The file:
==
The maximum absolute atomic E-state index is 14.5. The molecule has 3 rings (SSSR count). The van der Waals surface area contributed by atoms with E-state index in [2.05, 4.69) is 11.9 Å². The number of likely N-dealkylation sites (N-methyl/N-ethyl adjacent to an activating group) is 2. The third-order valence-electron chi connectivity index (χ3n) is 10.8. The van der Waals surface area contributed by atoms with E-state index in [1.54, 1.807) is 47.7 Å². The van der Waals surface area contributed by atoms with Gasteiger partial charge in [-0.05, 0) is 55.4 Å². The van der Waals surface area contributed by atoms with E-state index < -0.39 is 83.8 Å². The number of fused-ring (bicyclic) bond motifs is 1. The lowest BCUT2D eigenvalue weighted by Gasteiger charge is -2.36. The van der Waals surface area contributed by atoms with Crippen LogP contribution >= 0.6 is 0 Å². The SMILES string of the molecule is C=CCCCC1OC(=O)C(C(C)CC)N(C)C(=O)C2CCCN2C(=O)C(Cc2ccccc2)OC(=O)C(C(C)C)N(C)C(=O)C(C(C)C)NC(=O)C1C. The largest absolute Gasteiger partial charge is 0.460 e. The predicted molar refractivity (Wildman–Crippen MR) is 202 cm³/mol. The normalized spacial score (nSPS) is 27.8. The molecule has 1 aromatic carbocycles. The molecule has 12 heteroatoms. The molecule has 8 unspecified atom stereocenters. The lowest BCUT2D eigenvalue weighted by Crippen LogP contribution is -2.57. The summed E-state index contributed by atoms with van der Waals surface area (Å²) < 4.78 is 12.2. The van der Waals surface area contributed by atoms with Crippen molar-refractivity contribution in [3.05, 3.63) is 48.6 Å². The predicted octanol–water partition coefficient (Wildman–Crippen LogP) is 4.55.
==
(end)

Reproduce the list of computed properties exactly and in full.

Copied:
The maximum absolute atomic E-state index is 14.5. The molecule has 3 rings (SSSR count). The van der Waals surface area contributed by atoms with E-state index in [2.05, 4.69) is 11.9 Å². The number of likely N-dealkylation sites (N-methyl/N-ethyl adjacent to an activating group) is 2. The third-order valence-electron chi connectivity index (χ3n) is 10.8. The van der Waals surface area contributed by atoms with E-state index in [1.54, 1.807) is 47.7 Å². The van der Waals surface area contributed by atoms with Gasteiger partial charge in [-0.05, 0) is 55.4 Å². The van der Waals surface area contributed by atoms with E-state index < -0.39 is 83.8 Å². The number of fused-ring (bicyclic) bond motifs is 1. The lowest BCUT2D eigenvalue weighted by Gasteiger charge is -2.36. The van der Waals surface area contributed by atoms with Crippen LogP contribution >= 0.6 is 0 Å². The SMILES string of the molecule is C=CCCCC1OC(=O)C(C(C)CC)N(C)C(=O)C2CCCN2C(=O)C(Cc2ccccc2)OC(=O)C(C(C)C)N(C)C(=O)C(C(C)C)NC(=O)C1C. The largest absolute Gasteiger partial charge is 0.460 e. The predicted molar refractivity (Wildman–Crippen MR) is 202 cm³/mol. The normalized spacial score (nSPS) is 27.8. The molecule has 1 aromatic carbocycles. The molecule has 12 heteroatoms. The molecule has 8 unspecified atom stereocenters. The lowest BCUT2D eigenvalue weighted by Crippen LogP contribution is -2.57. The summed E-state index contributed by atoms with van der Waals surface area (Å²) < 4.78 is 12.2. The van der Waals surface area contributed by atoms with Crippen molar-refractivity contribution in [3.05, 3.63) is 48.6 Å². The predicted octanol–water partition coefficient (Wildman–Crippen LogP) is 4.55.